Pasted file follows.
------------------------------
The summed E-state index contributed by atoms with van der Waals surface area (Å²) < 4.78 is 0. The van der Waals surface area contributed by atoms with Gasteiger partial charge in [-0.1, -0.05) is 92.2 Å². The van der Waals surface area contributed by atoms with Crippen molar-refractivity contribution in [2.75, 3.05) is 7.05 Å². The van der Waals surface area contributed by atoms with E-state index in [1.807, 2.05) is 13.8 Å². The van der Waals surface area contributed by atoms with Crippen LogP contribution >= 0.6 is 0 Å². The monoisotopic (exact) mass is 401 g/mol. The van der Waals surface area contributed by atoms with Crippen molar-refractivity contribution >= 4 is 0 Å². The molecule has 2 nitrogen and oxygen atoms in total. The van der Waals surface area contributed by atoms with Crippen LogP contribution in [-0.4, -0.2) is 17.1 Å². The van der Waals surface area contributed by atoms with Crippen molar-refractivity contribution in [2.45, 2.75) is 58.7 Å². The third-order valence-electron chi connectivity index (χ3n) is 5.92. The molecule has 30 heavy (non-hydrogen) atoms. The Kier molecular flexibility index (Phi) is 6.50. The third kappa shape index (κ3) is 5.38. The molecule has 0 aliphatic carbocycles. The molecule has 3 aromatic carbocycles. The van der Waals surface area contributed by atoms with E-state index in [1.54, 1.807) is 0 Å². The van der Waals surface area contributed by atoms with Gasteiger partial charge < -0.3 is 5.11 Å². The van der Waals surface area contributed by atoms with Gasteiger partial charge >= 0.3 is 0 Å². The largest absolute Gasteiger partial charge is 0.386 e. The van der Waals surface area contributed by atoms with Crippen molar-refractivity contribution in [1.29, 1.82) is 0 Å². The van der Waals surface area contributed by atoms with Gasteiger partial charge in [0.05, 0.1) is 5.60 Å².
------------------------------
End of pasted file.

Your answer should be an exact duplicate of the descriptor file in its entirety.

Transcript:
The summed E-state index contributed by atoms with van der Waals surface area (Å²) < 4.78 is 0. The van der Waals surface area contributed by atoms with Gasteiger partial charge in [-0.1, -0.05) is 92.2 Å². The van der Waals surface area contributed by atoms with Crippen molar-refractivity contribution in [2.75, 3.05) is 7.05 Å². The van der Waals surface area contributed by atoms with E-state index in [1.807, 2.05) is 13.8 Å². The van der Waals surface area contributed by atoms with Crippen LogP contribution >= 0.6 is 0 Å². The monoisotopic (exact) mass is 401 g/mol. The van der Waals surface area contributed by atoms with Crippen molar-refractivity contribution >= 4 is 0 Å². The molecule has 2 nitrogen and oxygen atoms in total. The van der Waals surface area contributed by atoms with Crippen LogP contribution in [-0.4, -0.2) is 17.1 Å². The van der Waals surface area contributed by atoms with Crippen molar-refractivity contribution in [2.45, 2.75) is 58.7 Å². The third-order valence-electron chi connectivity index (χ3n) is 5.92. The molecule has 30 heavy (non-hydrogen) atoms. The Kier molecular flexibility index (Phi) is 6.50. The third kappa shape index (κ3) is 5.38. The molecule has 0 aliphatic carbocycles. The molecule has 3 aromatic carbocycles. The van der Waals surface area contributed by atoms with E-state index in [1.54, 1.807) is 0 Å². The van der Waals surface area contributed by atoms with Gasteiger partial charge < -0.3 is 5.11 Å². The van der Waals surface area contributed by atoms with Gasteiger partial charge >= 0.3 is 0 Å². The largest absolute Gasteiger partial charge is 0.386 e. The van der Waals surface area contributed by atoms with Crippen molar-refractivity contribution in [1.29, 1.82) is 0 Å². The van der Waals surface area contributed by atoms with Gasteiger partial charge in [0.05, 0.1) is 5.60 Å².